Surgical debulking is done in advanced cases where there are skin changes and in most cases of filariasis. In this the excess skin, subcutaneous tissue and fascia are removed. The defect can then be either closed primarily or covered with split skin grafts to make the wounds heal well.


      


      


 

16.   How are patients for whom surgical debulking was done managed post-operatively?

After the operation, compression bandages are applied, and the limb is kept elevated to reduce oedema. Dressings are commonly done in the 3rd and 5thday. Patients are commonly discharged within 5 to 7 days. The patient is asked to come after 2 weeks to remove the sutures. If grafts are applied, they may need dressing changes every 5 to 7 days until the wounds heal. The wounds are expected to heal within six weeks after grafting.


   

 

17.   How and when is liposuction done?

When there is an obstruction to the drainage of lymphatic fluid, there can be excessive growth of fat in the tissues. After the abnormal lymphatic collection in lymphoedema has been treated by physiological procedures such as Vascularised lymph node transfers, Lymphovenous anastomosis and even conservative methods, the excess fat in the limb is treated by liposuction. Small stab incisions are made, liposuction cannulas are inserted, and the excess fat is sucked out.

 

18.   How are patients for whom liposuction was done managed post-operatively?

After liposuction, the limb is wrapped with compression bandages and is kept elevated. The patient is advised to move the toes and fingers. Most of the stab incisions would heal by itself and rarely may need removal of sutures if they were placed earlier. The patient may need to stay in the hospital for 2 to3 days. We then advise the patient to wear compression garments throughout the life as best results are got after that.


 

19.   Some DO's and DON'T's for patients with lymphoedema

 

Dos

1.       Keep the skin meticulously clean and frequently check for any cracks, fungal infections or rashes

2.       Use a moisturising soap to take a shower or a bath.

3.       Dry the skin especially the gap between the toes thoroughly with a soft towel after taking a bath

4.       Elevate the lymphoedematous leg as much as possible

5.       Wear the compression stockings or garments given throughout the day.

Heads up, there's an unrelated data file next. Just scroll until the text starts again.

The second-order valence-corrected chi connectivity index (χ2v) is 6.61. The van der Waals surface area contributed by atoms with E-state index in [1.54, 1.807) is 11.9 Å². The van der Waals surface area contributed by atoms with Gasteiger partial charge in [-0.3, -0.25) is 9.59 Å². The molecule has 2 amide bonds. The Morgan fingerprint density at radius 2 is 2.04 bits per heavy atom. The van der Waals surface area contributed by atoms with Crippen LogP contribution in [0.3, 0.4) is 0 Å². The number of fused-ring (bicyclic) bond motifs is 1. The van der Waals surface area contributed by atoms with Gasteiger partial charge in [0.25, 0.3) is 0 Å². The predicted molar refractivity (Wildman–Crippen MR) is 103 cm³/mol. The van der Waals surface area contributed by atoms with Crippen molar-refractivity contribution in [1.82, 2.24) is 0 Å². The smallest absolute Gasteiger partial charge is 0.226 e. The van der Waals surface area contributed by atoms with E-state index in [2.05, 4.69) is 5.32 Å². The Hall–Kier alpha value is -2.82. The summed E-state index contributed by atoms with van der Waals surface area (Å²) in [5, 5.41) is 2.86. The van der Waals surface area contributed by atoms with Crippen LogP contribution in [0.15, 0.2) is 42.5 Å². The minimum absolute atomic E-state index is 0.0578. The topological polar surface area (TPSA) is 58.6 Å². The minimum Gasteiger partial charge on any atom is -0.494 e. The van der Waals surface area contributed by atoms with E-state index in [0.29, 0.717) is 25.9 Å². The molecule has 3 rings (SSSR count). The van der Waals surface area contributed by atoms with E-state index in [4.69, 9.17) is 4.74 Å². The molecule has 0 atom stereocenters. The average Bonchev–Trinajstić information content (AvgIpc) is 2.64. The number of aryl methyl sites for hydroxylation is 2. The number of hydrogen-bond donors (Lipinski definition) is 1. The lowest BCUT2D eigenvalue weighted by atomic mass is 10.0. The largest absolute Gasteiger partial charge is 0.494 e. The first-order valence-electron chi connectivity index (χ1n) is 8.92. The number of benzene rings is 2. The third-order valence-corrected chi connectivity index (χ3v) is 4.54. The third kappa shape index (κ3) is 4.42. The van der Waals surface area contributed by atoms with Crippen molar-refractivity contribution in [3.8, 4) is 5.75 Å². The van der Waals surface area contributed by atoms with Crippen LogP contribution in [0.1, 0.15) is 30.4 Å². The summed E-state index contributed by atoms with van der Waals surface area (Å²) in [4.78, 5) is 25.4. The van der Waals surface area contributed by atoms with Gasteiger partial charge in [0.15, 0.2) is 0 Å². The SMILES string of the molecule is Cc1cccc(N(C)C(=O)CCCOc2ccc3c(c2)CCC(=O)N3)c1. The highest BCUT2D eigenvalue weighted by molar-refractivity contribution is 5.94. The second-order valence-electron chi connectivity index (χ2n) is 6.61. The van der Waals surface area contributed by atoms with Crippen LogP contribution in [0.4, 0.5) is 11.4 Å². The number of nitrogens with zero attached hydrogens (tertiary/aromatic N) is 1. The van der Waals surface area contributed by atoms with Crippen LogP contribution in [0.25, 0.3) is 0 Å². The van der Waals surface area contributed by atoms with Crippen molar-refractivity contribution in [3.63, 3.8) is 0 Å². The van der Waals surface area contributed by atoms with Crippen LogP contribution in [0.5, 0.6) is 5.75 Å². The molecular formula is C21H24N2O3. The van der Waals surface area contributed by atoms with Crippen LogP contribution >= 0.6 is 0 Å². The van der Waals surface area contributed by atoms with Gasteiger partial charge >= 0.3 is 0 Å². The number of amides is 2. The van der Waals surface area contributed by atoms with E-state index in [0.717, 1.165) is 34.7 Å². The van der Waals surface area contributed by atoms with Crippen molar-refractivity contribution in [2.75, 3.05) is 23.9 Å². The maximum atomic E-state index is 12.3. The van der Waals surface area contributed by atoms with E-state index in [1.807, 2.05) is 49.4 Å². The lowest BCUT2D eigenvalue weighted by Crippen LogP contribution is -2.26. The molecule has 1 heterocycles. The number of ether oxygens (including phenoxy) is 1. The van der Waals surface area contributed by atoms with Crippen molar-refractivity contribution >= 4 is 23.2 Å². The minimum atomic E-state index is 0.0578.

6.       Exercise as much as possible as discussed with the physiotherapist.

7.       To visit the doctor if there is increasing pain, redness and fever

 

DONT's

1.       Avoid tight clothing such as a tight blouse, undergarments or socks

2.       Do not walk barefoot, especially in temples under the hot sun.

3.       Avoid wearing bangles, watches and rings in the limb affected with lymphoedema.

4.       Keep the nails short. In the same time avoid having very short nails.

5.       Try to avoid injections in the limb affected with lymphoedema

6.       No piercing or tattoos in the limb with lymphoedema

7.       Avoid adding weight. It makes the lymphoedema worse.

8.       Avoid hot showers.

 

20.   How is Ganga Hospital unique in the treatment for lymphoedema?


·         Lymphoedema involves a holistic approach in the treatment for lymphoedema and needs a team of experienced surgeons, physiotherapists, nurses, dieticians trained in lymphoedema.

·         The appropriate evaluation of lymphoedema is critical to know how to decide upon the treatment for lymphoedema. We are one among the very few centres in the country who evaluate all lymphoedema patients with ICG lymphangiography. ICG lymphangiography not only helps us in understanding the problem and deciding the treatment, but it also helps the patient and his/her family to understand the problem that they are facing.

·         Ganga Hospital is unique in that it is capable of doing and has done all procedures acceptable for lymphoedema such as Vascularised Lymph Node Transfer(VLNT), Lympho venous Anastomosis(LVA), liposuction and surgical debulking. As we are capable of doing all procedures, we do the procedure that we feel is the best suited for the patient.

·         Procedures such as Vascularised Lymph Node Transfers(VLNT) and Lympho Venous Anastomosis (LVA) need a very experienced team of plastic surgeons trained and specialised in microsurgery as they may involve suturing lymphatic vessels less than 0.8 mm

·         Liposuction in a limb with lymphoedema needs "Power Assisted Liposuction" as fat needs to be sucked in very fibrous areas. We are proud to have this in our armamentarium

·         Ganga Hospital has always been a very patient-centric hospital. It has grown from humble beginnings to this extent as we have always believed that the patient's interest and well being is our only interest.